I READ your article on London with interest ["London, Going Forward,"Aug. 7]. We had a long-planned visit and did not cancel, arriving in London a week after the July 7 attacks. We stayed at the Hilton Paddington, on top of the train station and Underground.
One of the first things we did was to get on a double-decker city bus. We also took the subway to Westminster Abbey, even though parts of lines were still closed. We did all this with our 12-year-old son, even though the second bomb attempt happened while we were in England.
Jan, Paul and Ian Rich
I ORDERED, and paid for, five London Passes for my family in April. After months of waiting for them, the customer service rep e-mailed me that since my trip was not until August, I had "low priority." I am leaving in two days and have yet to receive them.
As you alluded, we may be too frightened to use the Underground anyway, so I may not even bother to pick up the passes in London.
WHILE IT IS true that Aruba, Bonaire and Curacao are basically hurricane-free [Coming and Going, Aug. 7], they are not free from the effects of hurricanes hitting other Caribbean islands.
In July, we traveled to Bonaire via Air Jamaica. We arrived on Bonaire July 9, aboard the only flight of the week going to Bonaire. We were due to leave the following Saturday, July 16, but Hurricane Emily brushed by Jamaica July 16, canceling all flights to and from Jamaica. Air Jamaica did not come to Bonaire again until the next scheduled flight, July 23. We had to stay on Bonaire for an additional week. This was a very expensive vacation.
IN STEVE Hendrix's well-written article on the Wisconsin lakes of summertime ["Short and Sweet," Aug. 7], I was sorry to see that there was no mention of Midwest Airlines, which is Milwaukee-based. It has daily nonstops from D.C. and BWI to Milwaukee. This has been rated the best airline in the United States for its outstanding service and first-class-style seats. I have often seen fares of $178 or less.
S. Gregory Price
STEVE HENDRIX'S article gives my wife and me the slightly painful experience of revealing to thousands of readers our hidden travel treasure.
My wife's family hailed from the Crivitz area, so when it came time for our wedding, we sought out a location in the region. Our wedding took place on Sept. 18, 2004, just to the right of the Strong Falls site in your photo.
Many of the inns and motels in the region are fairly rustic; one exception is the Peshtigo River Inn, just south of Crivitz along Route 141. It has enough amenities, including an indoor pool and whirlpool, to comfort the typical city slicker.
Finally, calling Green Bay "an NFL franchise with a small city attached" is a disservice to the fine town and its nearby Door County peninsula.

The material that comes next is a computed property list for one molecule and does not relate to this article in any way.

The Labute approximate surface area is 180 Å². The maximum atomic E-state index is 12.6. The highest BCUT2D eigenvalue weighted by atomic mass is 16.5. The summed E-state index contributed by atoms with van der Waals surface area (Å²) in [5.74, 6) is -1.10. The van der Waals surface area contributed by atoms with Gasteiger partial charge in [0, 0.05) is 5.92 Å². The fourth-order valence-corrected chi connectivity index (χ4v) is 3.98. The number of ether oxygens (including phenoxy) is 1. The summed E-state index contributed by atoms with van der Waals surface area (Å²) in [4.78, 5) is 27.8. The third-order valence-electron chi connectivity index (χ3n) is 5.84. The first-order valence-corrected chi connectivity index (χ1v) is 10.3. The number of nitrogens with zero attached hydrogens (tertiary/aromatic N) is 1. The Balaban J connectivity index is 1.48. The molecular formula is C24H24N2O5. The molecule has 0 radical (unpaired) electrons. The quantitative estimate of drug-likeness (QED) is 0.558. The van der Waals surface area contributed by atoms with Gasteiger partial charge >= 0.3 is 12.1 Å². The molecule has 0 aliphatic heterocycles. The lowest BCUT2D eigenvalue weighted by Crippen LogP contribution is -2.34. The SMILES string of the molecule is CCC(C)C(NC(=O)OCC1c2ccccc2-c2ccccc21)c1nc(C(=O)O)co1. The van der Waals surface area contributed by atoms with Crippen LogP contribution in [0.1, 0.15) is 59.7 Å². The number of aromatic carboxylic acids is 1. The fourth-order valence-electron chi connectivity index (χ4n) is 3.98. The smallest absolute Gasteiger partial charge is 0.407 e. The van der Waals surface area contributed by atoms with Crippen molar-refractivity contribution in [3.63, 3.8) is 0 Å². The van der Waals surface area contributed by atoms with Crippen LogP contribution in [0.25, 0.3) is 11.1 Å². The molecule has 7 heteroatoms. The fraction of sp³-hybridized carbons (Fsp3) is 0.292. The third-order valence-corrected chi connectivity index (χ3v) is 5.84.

Alexander D. Mitchell IV
Home Prep, Cont'd
HERE'S A MESSAGE for Fairfax Water ["Prepping Your Home for Vacation," July 24, and Message Center, Aug. 7]: Your customers aren't as stupid as you seem to think they are.
In the winter, when my wife and I visit our vacation place, we always turn off the water heater and the main shutoff water valve. Departing, you turn off the circuit breaker first, then the water valve. Upon returning, you turn on the water valve first and then the circuit breaker.
Fairfax Water's suggestion that we should turn the water off at every toilet and sink is a poor, cumbersome and costly alternative.
IT DEPENDS how risk-tolerant you are. When Fairfax Water advises leaving the water turned on because the water heater can be damaged, it assumes the homeowner can't find (or won't remember) to flip the circuit breaker off to the water heater. I've gotten used to turning off the main house water valve and the water heater circuit breaker. Thus you can avoid in one fell swoop toilet problems (flush the toilets), sink problems, someone turning on the hose valve outside the house (neighborhood jokester) and -- not to be forgotten -- your laundry washer. So put me in the column of the Loudoun County Sanitation Authority.
FAIRFAX WATER'S comment is utterly asinine and probably self- serving. The probability of your hot water heater tank evaporating while you're gone is so minuscule as to be about zero. That would require the device to overheat, but even if you left the temp setting at max, it simply could not happen: As the temp rises, the thermostat cuts off the heater.
On the other hand, last year while I was on a two-week trip, my 39-year-old well water tank rusted through and began to leak into the basement. The well pump operated continuously in order to try to maintain pressure in the system. The basement sump pump kicked in to drain the water into the septic system. The waste water system was receiving water faster than could be emptied into the drain field, and the water began to back up in the waste water pipes and eventually filled the bathtub to overflowing. Water then began to flow all over the bathroom and into the basement. Backup continued until the kitchen sink overfilled and began to spill over into the kitchen and then to the basement.
At that point, my neighbor noticed the water flowing down the basement window and contacted the fire department, which turned the main power off. That stopped the well from pumping continuously, but also stopped the sump pump. I returned home to find six inches of water in my basement.
That scenario is not limited to people who are on well water. Hot water heaters are also prone to rust as they age, and city water pressure will continue to replenish the water leaking out of it.
Now if I am away for even a weekend, I turn off the well and close the water valves to the system.
M. J. Raczek
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